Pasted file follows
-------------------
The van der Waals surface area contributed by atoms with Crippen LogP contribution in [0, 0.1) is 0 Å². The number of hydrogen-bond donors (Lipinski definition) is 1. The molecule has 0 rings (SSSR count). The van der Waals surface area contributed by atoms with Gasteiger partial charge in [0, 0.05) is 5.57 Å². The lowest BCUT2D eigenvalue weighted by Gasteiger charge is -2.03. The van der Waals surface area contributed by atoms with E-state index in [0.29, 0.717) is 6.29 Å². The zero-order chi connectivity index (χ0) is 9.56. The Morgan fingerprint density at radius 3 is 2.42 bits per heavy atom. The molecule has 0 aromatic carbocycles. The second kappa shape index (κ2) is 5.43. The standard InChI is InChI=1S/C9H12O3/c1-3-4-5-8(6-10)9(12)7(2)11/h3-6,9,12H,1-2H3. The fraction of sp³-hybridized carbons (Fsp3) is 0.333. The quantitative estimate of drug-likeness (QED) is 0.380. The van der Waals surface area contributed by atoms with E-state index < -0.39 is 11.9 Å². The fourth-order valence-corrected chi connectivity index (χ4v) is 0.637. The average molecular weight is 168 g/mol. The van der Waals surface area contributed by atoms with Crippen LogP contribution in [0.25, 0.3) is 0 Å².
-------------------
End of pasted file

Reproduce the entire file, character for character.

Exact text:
The van der Waals surface area contributed by atoms with Crippen LogP contribution in [0, 0.1) is 0 Å². The number of hydrogen-bond donors (Lipinski definition) is 1. The molecule has 0 rings (SSSR count). The van der Waals surface area contributed by atoms with Gasteiger partial charge in [0, 0.05) is 5.57 Å². The lowest BCUT2D eigenvalue weighted by Gasteiger charge is -2.03. The van der Waals surface area contributed by atoms with E-state index in [0.29, 0.717) is 6.29 Å². The zero-order chi connectivity index (χ0) is 9.56. The Morgan fingerprint density at radius 3 is 2.42 bits per heavy atom. The molecule has 0 aromatic carbocycles. The second kappa shape index (κ2) is 5.43. The standard InChI is InChI=1S/C9H12O3/c1-3-4-5-8(6-10)9(12)7(2)11/h3-6,9,12H,1-2H3. The fraction of sp³-hybridized carbons (Fsp3) is 0.333. The quantitative estimate of drug-likeness (QED) is 0.380. The van der Waals surface area contributed by atoms with E-state index < -0.39 is 11.9 Å². The fourth-order valence-corrected chi connectivity index (χ4v) is 0.637. The average molecular weight is 168 g/mol. The van der Waals surface area contributed by atoms with Crippen LogP contribution in [0.25, 0.3) is 0 Å².